In November, nearly 70 percent of Alaska voters said yes to the ballot measure that increased the minimum wage. In line with Alaska’s Constitution, the new law was set to take effect 90 days after the certification of election results, marking Tuesday as the day.
Fewer than 1 percent of Alaska’s jobs paid the $7.75-per-hour minimum wage, according to Dan Robinson, chief of research and analysis at the state’s Department of Labor. Most of the roughly 3,000 positions were in the seafood processing and restaurant industries, he said.
Under the new law, Alaska’s minimum wage will increase another dollar to $9.75 per hour on Jan. 1, 2016, and adjust with inflation in the years following. The law requires the Alaska minimum wage to remain at least $1 above federal minimum wage, which is currently $7.25.
Robinson said Monday that about 16,000, or 5 percent, of Alaska’s jobs paid $8.75 per hour or less. About 28,000, or 9 percent, paid $9.75 or less.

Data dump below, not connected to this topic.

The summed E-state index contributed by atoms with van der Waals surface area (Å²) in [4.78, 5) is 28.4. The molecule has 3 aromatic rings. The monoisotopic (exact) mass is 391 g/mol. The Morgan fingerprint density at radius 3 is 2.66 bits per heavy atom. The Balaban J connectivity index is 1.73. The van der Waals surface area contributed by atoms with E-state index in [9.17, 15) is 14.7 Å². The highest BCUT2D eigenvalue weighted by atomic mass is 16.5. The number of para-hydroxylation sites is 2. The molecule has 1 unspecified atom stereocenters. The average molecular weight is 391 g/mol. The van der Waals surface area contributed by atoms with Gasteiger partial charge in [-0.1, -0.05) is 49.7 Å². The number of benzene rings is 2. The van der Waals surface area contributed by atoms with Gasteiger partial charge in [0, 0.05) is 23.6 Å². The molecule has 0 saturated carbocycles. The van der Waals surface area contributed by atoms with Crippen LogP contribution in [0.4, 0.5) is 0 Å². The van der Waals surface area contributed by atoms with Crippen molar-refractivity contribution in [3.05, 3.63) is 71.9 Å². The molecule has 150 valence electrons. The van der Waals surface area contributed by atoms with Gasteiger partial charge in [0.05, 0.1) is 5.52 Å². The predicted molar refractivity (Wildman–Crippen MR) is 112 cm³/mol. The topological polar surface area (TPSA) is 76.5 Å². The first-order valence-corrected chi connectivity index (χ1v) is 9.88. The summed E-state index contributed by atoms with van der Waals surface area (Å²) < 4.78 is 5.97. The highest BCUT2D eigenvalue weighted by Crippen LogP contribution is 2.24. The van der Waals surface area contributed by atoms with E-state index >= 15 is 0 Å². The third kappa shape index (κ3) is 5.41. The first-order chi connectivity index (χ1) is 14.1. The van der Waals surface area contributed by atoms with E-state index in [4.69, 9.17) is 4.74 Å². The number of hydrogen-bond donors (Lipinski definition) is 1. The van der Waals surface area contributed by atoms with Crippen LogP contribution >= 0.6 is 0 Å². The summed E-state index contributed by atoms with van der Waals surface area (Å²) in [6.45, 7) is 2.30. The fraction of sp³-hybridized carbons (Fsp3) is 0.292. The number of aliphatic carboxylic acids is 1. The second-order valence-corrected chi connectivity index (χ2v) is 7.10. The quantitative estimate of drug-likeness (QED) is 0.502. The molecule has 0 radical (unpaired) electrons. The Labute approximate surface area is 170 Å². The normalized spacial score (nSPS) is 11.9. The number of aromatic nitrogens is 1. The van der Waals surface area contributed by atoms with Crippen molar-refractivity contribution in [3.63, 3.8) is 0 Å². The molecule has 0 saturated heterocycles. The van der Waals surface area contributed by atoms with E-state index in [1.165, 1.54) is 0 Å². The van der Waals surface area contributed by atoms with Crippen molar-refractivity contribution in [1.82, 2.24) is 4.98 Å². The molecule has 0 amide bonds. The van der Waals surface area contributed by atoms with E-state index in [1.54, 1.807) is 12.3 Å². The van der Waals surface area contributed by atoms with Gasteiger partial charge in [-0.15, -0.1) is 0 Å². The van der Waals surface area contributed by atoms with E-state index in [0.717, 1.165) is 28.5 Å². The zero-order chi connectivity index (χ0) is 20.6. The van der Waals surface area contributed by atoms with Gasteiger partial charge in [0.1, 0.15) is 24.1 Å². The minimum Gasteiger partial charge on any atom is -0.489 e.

While the change in minimum wage applies to most employees, the law establishes a list of those exempt, which includes people employed in agriculture and who provide emergency medical services on a voluntary basis, as well as people under age 18 employed for no more than 30 hours per week.
Tips still do not count toward the minimum wage. Public school bus drivers must not earn less than twice the minimum wage, according to the Department of Labor.
Alaska, along with 28 states and Washington, D.C., have minimum wage rates above the federal level, according to the U.S. Department of Labor.